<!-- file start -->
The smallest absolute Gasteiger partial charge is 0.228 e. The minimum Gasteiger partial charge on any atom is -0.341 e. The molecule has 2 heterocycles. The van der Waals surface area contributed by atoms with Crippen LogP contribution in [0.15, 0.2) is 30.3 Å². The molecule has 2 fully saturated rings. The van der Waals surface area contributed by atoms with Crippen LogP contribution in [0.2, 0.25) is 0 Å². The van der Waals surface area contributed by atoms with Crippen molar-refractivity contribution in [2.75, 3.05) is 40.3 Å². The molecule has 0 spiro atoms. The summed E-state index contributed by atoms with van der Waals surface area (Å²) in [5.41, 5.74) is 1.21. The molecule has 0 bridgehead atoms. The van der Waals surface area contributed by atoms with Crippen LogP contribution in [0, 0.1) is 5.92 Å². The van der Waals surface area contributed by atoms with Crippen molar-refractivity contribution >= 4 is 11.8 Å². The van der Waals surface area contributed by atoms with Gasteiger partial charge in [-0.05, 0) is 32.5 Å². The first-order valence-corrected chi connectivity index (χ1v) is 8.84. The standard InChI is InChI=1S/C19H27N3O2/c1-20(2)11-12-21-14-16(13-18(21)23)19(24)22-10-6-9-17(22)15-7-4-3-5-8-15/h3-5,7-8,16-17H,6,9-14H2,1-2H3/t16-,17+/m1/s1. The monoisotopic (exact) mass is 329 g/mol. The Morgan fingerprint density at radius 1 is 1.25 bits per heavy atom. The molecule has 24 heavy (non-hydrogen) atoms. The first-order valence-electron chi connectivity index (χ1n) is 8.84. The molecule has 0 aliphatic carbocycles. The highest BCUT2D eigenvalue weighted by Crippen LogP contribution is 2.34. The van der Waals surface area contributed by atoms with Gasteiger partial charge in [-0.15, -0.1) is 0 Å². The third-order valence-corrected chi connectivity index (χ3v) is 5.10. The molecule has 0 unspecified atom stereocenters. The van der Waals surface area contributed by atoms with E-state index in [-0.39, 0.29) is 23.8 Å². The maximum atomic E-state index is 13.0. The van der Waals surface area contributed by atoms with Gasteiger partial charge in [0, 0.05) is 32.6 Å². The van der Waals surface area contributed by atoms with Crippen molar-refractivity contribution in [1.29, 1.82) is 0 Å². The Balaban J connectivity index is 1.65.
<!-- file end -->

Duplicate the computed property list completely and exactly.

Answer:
The smallest absolute Gasteiger partial charge is 0.228 e. The minimum Gasteiger partial charge on any atom is -0.341 e. The molecule has 2 heterocycles. The van der Waals surface area contributed by atoms with Crippen LogP contribution in [0.15, 0.2) is 30.3 Å². The molecule has 2 fully saturated rings. The van der Waals surface area contributed by atoms with Crippen LogP contribution in [0.2, 0.25) is 0 Å². The van der Waals surface area contributed by atoms with Crippen molar-refractivity contribution in [2.75, 3.05) is 40.3 Å². The molecule has 0 spiro atoms. The summed E-state index contributed by atoms with van der Waals surface area (Å²) in [5.41, 5.74) is 1.21. The molecule has 0 bridgehead atoms. The van der Waals surface area contributed by atoms with Crippen LogP contribution in [0, 0.1) is 5.92 Å². The van der Waals surface area contributed by atoms with Crippen molar-refractivity contribution >= 4 is 11.8 Å². The van der Waals surface area contributed by atoms with Gasteiger partial charge in [-0.05, 0) is 32.5 Å². The first-order valence-corrected chi connectivity index (χ1v) is 8.84. The standard InChI is InChI=1S/C19H27N3O2/c1-20(2)11-12-21-14-16(13-18(21)23)19(24)22-10-6-9-17(22)15-7-4-3-5-8-15/h3-5,7-8,16-17H,6,9-14H2,1-2H3/t16-,17+/m1/s1. The monoisotopic (exact) mass is 329 g/mol. The Morgan fingerprint density at radius 1 is 1.25 bits per heavy atom. The molecule has 24 heavy (non-hydrogen) atoms. The first-order valence-electron chi connectivity index (χ1n) is 8.84. The molecule has 0 aliphatic carbocycles. The highest BCUT2D eigenvalue weighted by Crippen LogP contribution is 2.34. The van der Waals surface area contributed by atoms with Gasteiger partial charge in [-0.15, -0.1) is 0 Å². The third-order valence-corrected chi connectivity index (χ3v) is 5.10. The molecule has 0 unspecified atom stereocenters. The van der Waals surface area contributed by atoms with E-state index in [-0.39, 0.29) is 23.8 Å². The maximum atomic E-state index is 13.0. The van der Waals surface area contributed by atoms with Gasteiger partial charge in [0, 0.05) is 32.6 Å². The van der Waals surface area contributed by atoms with Crippen molar-refractivity contribution in [1.29, 1.82) is 0 Å². The Balaban J connectivity index is 1.65.